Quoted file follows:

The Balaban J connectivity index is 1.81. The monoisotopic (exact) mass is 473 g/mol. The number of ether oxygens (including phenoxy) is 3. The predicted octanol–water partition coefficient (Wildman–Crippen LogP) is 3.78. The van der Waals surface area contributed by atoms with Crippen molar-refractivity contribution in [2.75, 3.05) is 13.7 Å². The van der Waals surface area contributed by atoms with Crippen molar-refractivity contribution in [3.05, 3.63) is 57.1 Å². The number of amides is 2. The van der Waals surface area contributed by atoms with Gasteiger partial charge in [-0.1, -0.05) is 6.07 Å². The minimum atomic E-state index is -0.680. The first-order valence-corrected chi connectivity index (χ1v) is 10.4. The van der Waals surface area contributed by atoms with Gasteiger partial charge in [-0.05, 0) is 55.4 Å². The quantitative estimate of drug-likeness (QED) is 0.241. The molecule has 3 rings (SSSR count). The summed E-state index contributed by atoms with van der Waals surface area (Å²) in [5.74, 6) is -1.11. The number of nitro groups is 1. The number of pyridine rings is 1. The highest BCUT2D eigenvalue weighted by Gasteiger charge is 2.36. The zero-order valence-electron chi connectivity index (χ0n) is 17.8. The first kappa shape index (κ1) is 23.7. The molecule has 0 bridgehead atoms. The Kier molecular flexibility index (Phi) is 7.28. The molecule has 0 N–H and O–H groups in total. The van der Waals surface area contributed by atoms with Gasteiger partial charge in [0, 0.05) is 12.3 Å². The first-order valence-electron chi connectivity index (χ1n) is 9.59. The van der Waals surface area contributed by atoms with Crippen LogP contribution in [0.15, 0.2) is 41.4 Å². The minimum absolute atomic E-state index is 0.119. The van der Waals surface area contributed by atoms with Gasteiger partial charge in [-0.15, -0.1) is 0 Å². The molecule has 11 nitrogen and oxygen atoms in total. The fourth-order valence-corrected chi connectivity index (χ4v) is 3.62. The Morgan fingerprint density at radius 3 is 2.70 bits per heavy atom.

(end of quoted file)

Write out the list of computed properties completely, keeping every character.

The Balaban J connectivity index is 1.81. The monoisotopic (exact) mass is 473 g/mol. The number of ether oxygens (including phenoxy) is 3. The predicted octanol–water partition coefficient (Wildman–Crippen LogP) is 3.78. The van der Waals surface area contributed by atoms with Crippen molar-refractivity contribution in [2.75, 3.05) is 13.7 Å². The van der Waals surface area contributed by atoms with Crippen molar-refractivity contribution in [3.05, 3.63) is 57.1 Å². The number of amides is 2. The van der Waals surface area contributed by atoms with Gasteiger partial charge in [-0.1, -0.05) is 6.07 Å². The minimum atomic E-state index is -0.680. The first-order valence-corrected chi connectivity index (χ1v) is 10.4. The van der Waals surface area contributed by atoms with Gasteiger partial charge in [-0.05, 0) is 55.4 Å². The quantitative estimate of drug-likeness (QED) is 0.241. The molecule has 3 rings (SSSR count). The summed E-state index contributed by atoms with van der Waals surface area (Å²) in [5.74, 6) is -1.11. The number of nitro groups is 1. The number of pyridine rings is 1. The highest BCUT2D eigenvalue weighted by Gasteiger charge is 2.36. The zero-order valence-electron chi connectivity index (χ0n) is 17.8. The first kappa shape index (κ1) is 23.7. The molecule has 0 bridgehead atoms. The Kier molecular flexibility index (Phi) is 7.28. The molecule has 0 N–H and O–H groups in total. The van der Waals surface area contributed by atoms with Gasteiger partial charge in [0, 0.05) is 12.3 Å². The first-order valence-electron chi connectivity index (χ1n) is 9.59. The van der Waals surface area contributed by atoms with Crippen LogP contribution in [0.15, 0.2) is 41.4 Å². The minimum absolute atomic E-state index is 0.119. The van der Waals surface area contributed by atoms with Gasteiger partial charge in [-0.15, -0.1) is 0 Å². The molecule has 11 nitrogen and oxygen atoms in total. The fourth-order valence-corrected chi connectivity index (χ4v) is 3.62. The Morgan fingerprint density at radius 3 is 2.70 bits per heavy atom.